Earth Day is time to revisit environmental issues

Mike Yost
Founding member of the Quincy Library Group

  The original Earth Day on April 22, 1970, billed as “The First National Environmental Teach-In,” came about with the mounting concern that the global environment was slowly being disassembled. Humans were consuming natural resources faster than the planet could renew them and future sustainability of life on the planet, as it was then known, was questionable.

  Rapid population growth, disappearance of plant and animal species, and air and water pollution were combining to bring mounting pressure on the environment.

    Human population in 1970 was 3.5 billion. The “Zero Population Growth” movement was expected to slow down growth. It didn’t work. Now, on the 43rd Earth Day, world population is 7 billion and growing by 80 million a year, the equivalent of twice the population of California.

    Then as now, species extinction and loss of biodiversity were caused largely by loss of habitat, a result of human encroachment on open space by urbanization and expanding agriculture necessary to feed the growing population. Loss of species was addressed in 1987 when the California Department of Fish and Game released a report on native species listed as threatened or endangered and those likely to meet listing criteria. The result: mammals, 33 percent; birds, 23 percent; reptiles, 31 percent; amphibians, 40 percent; and fish, 41 percent.

    Air pollution in 1970 was mostly about smog over large cities. However, some atmospheric scientists were beginning to be aware of human-generated CO2 and other gases in the atmosphere as possibly having an effect on the planet’s climate. Forty years later, we realize that climate change is the single most threatening environmental problem facing all humans.

    One scientist who was aware early on is James Hansen, the director of NASA’s Goddard Institute for Space Studies. Hansen created the world’s first climate models more than 30 years ago and he has used them to predict most of what has happened to the climate since then. In 1981 he published a paper in Science Magazine that predicted correctly that the 1980s would be unusually warm and that the 1990s would be even warmer.

    In a December 2008 letter to Barack and Michelle Obama, Hansen said, “A stark scientific conclusion, that we must reduce greenhouses below present amounts to preserve nature and humanity, has become clear. It is still feasible to avert climate disasters, but only if policies are consistent with what science indicates to be required.”

    Atmospheric scientists use the acronym DAI, meaning dangerous anthropogenic interference, to represent the amount of CO2 in the atmosphere, expressed as ppm (parts per million) to indicate the threshold beyond which climate change will be largely irreversible. Many in the scientific community believe that DAI is around 450 ppm of CO2. Hansen believes that 350 ppm is dangerous. The most recent measurement is 385 ppm.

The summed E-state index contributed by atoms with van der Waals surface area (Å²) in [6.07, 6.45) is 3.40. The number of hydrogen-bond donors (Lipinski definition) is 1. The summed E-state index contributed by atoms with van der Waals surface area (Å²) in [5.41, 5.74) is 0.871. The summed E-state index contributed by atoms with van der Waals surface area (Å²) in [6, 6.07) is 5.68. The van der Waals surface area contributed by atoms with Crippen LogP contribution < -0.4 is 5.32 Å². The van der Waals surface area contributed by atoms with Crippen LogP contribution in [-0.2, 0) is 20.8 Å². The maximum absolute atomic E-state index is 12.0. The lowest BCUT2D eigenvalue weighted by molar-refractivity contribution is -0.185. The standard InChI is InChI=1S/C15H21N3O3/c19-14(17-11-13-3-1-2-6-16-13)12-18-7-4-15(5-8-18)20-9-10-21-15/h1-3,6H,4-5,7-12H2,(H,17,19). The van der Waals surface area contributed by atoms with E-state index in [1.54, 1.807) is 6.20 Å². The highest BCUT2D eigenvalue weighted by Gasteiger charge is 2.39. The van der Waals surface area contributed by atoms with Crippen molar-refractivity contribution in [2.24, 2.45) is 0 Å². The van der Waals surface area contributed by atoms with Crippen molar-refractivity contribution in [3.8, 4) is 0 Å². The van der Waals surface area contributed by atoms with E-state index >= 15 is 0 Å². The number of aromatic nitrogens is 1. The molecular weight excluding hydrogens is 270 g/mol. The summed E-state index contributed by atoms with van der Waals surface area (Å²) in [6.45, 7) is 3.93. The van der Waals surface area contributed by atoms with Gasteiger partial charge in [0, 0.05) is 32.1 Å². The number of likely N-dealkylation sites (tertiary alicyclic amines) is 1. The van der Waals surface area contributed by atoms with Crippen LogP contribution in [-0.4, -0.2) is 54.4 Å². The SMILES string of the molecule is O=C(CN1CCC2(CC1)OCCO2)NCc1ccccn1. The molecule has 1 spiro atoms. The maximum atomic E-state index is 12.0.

Since 2000, with a few exceptions, each year has been warmer than the preceding one. Last year the U.S. was the hottest it has ever been in the 118 years that records have been kept. The recent intense storms in the northeast U.S. and in other parts of the world are believed to have been influenced by climate change.

    Polar sea ice, as well as ice sheets in Greenland and Antarctica, are rapidly melting. According to an April 2010 article in National Geographic, glacial ice on the Tibetan Plateau and adjacent Himalaya mountains is also melting rapidly. This ice is the source of Asia’s largest rivers, the Yangtze, the Yellow, the Mekong and the Ganges, which together supply fresh water to 2 billion people, one-third of the world’s population.

    Closer to home, in 2003, major infestations of the pine engraver bark beetle have killed millions of pinyon pine trees in the American southwest. In recent decades similar outbreaks of the spruce bark beetle have decimated 4 million acres of Alaskan boreal forest. And the mountain pine beetle has been attacking lodgepole pine in Montana, Colorado, Wyoming and British Columbia.

    Bark beetle outbreaks are not new in western conifer forests, but the severity of these outbreaks is alarming and believed to be caused at least in part by drought-stressed trees and warmer, longer summers advantageous to the beetles.

    Trees killed by bark beetles slowly release CO2 as they decay. When burned, they release CO2 much faster, adding to greenhouse gas concentrations, which cause warmer summers and drought conditions, which in turn encourage beetles, etc. This is an example of what ecologists call a “positive feedback loop.”

    Even closer to home, conifer forests in the Sierra, already unnaturally dense resulting from past management practices and 100 years of fire exclusion, are becoming more vulnerable to warmer weather and drought conditions resulting in the potential for more intense forest fires. Local problems can be addressed locally. Forests can be thinned to reduce vulnerability to fire and insects.

    However, worldwide climate problems will require worldwide solutions involving all nations on the planet. The international cooperation necessary to halt climate change may be mankind’s greatest challenge.

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